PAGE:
40. The Forum again reiterated its call on the United States of America to live up to its full obligations on the provision of adequate and fair compensation and the commitment to its responsibility for the safe resettlement of displaced populations, including the full and final restoration to economic productivity of all affected areas.

South Pacific Whale Sanctuary

41. While noting the strong reservations of some members, the Forum noted recent developments in multilateral, regional and domestic whale protection and invited members to declare their respective waters as whale sanctuaries, if they have not already done so; welcomed the declaration of whale sanctuaries by Australia, the Cook Islands, Niue and Papua New Guinea and the fact that whales are also protected in the Cook Islands, New Zealand, Samoa and Tonga under their national legislation; and also noted the need for increased scientific knowledge concerning the benefits of a whale sanctuary.

D. TRADE AND ECONOMIC ISSUES

Trade and Investment

42. Leaders reiterated their commitment to higher performance in trade and investment and economic development and, in this regard, urged those that have not ratified the Pacific Island Countries Trade Agreement (PICTA) and the Pacific Agreement for Closer Economic Relations (PACER) agreements to do so as soon as possible so that the trade facilitation and technical assistance programme can be implemented.

43. In the meantime the Forum Leaders were pleased to note the continuing regional efforts to promote Pacific products in overseas markets including through the Forum trade offices in Australia, Japan, New Zealand and, as of this year, in the Peoples Republic of China. They therefore welcomed the opening of the Trade Office in Beijing. To enhance trade relations with the United States of America, Leaders directed the Forum Secretariat to study and report on the benefits of current market access conditions enjoyed by individual Forum Island Countries and suggest ways of improving future trade relations.

44. Leaders noted that as a result of globalization, external factors have become critical in determining the success or failure of Pacific Island countries in their national and regional efforts. They also noted that the potential from globalization to promote sustainable development for all remains to be realised.

45. The Leaders therefore agreed that the Forum’s approach to the global arena should continue to focus on creating a level playing field by improving corporate and international governance and providing for special and differential treatment for small and vulnerable island economies. In this regard, the Leaders were pleased to note the excellent progress made in establishing a permanent office for the Forum in Geneva to facilitate the effective participation of Forum island governments in the World Trade Organization and multilateral trade in general. The Leaders thanked the European Union for the funding and the Government of Fiji Islands for facilitating the accreditation of the Forum to the WTO.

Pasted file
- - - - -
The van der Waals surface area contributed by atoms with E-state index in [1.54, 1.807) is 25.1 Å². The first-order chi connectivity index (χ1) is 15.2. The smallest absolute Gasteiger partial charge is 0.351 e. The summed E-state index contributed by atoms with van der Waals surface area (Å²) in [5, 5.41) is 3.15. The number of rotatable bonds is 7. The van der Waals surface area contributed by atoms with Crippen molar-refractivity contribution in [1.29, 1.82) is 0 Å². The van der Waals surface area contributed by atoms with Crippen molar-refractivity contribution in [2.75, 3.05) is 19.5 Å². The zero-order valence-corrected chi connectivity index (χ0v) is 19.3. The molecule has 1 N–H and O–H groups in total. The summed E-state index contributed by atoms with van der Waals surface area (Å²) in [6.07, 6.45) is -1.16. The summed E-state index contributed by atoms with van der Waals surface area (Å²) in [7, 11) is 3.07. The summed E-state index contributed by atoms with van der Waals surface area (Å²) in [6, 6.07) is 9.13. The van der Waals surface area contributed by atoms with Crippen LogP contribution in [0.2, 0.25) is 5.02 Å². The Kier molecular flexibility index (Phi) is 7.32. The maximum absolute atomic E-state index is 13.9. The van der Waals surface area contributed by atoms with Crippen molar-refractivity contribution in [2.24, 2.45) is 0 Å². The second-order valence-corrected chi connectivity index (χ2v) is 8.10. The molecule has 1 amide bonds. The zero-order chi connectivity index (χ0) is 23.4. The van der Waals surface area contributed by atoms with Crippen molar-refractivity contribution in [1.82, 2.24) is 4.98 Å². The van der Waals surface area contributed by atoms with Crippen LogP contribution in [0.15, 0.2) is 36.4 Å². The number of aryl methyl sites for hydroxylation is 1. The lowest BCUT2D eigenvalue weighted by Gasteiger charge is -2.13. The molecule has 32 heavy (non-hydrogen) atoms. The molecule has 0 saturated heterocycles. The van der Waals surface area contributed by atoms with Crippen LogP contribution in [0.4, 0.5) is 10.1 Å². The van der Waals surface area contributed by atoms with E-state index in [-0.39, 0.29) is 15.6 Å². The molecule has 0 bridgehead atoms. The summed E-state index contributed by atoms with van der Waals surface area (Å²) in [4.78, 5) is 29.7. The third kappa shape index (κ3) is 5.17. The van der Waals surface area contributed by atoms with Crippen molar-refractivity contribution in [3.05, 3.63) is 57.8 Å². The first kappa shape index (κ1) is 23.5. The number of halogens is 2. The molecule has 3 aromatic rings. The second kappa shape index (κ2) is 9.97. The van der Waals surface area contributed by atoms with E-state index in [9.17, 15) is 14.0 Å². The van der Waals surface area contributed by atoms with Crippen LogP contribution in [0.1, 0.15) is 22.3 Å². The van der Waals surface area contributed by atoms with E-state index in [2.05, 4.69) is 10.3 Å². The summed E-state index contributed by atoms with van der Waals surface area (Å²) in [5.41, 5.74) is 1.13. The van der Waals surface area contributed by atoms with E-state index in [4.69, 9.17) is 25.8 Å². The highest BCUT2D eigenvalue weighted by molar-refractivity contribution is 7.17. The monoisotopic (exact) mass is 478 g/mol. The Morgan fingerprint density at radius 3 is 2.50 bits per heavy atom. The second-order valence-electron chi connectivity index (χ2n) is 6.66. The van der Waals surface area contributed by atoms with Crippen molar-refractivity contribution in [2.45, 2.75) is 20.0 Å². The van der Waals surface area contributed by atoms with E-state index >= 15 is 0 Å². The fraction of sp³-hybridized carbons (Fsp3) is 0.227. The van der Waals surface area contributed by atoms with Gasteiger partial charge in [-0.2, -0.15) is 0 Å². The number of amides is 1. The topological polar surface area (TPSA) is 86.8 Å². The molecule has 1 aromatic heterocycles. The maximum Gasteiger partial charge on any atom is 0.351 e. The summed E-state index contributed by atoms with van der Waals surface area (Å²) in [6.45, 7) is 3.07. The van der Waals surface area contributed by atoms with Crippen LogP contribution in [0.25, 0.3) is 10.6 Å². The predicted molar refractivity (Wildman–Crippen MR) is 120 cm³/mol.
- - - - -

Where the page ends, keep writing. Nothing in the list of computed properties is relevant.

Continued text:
Fisheries

46. Leaders reiterated their determination that the region’s tuna resources must be managed on a sustainable basis for future generations.

47. Leaders noted the concern of some member countries over the huge amount of small tuna and other non-targeted species being caught and destroyed through the purse seining fishing method. This is evidenced by the observed decline in the biomass of tuna as a result of the persistently low replacement rate over the years, coupled with the drastic decline of artisanal tuna caught. As part of the Forum’s precautionary approach to the safeguarding of its ocean resources, Leaders encouraged the distant water fishing nations to consider management measures such as increasing the mesh size netting around the part of the purse seine (known as the sack) to a size that would allow the catch of the juvenile tuna and other small fish to escape. Leaders referred this matter to the Forum Fisheries Agency and the Secretariat of the Pacific Community.

48. Leaders warmly welcomed the successful conclusion of the negotiations with the United States of America for an extension of Multilateral Fisheries Treaty to 2013 and the satisfactory outcome of the second Preparatory Conference in Madang, Papua New Guinea, and progress made in the implementation of the Western and Central Pacific Tuna Convention. Leaders urged all members who have not done so to ratify or accede to the Convention as soon as possible.

49. They also welcomed the progress in the establishment of the Western and Central Pacific Tuna Commission and the decision by the Forum Fisheries Committee (FFC) to support the bid by the Federated States of Micronesia (FSM) to host the Tuna Commission Headquarters.

50. The Leaders also welcomed Tokelau as the newest member of the Forum Fisheries Agency.

E. SOCIAL DEVELOPMENT ISSUES

Population and Development

51. Leaders recalled that at their 2001 meeting, they expressed concerns over increasing problems for countries in the region arising from rapid population increases. Current trends indicate that most members can expect continuing population growth for at least the next three decades. This, in association with the spread of modernization, will generate a greater demand on limited resources, which could further erode the living standards of its people.

52. Given continued population growth and weak GDP growth, Leaders called for a more vigorous implementation of the Forum Economic Action Plan and the Forum Basic Education Action Plan in order to improve the prospects of Pacific Islanders seeking sustainable livelihoods through private sector development, and the integration of economic strategies with human resource development and environmental protection.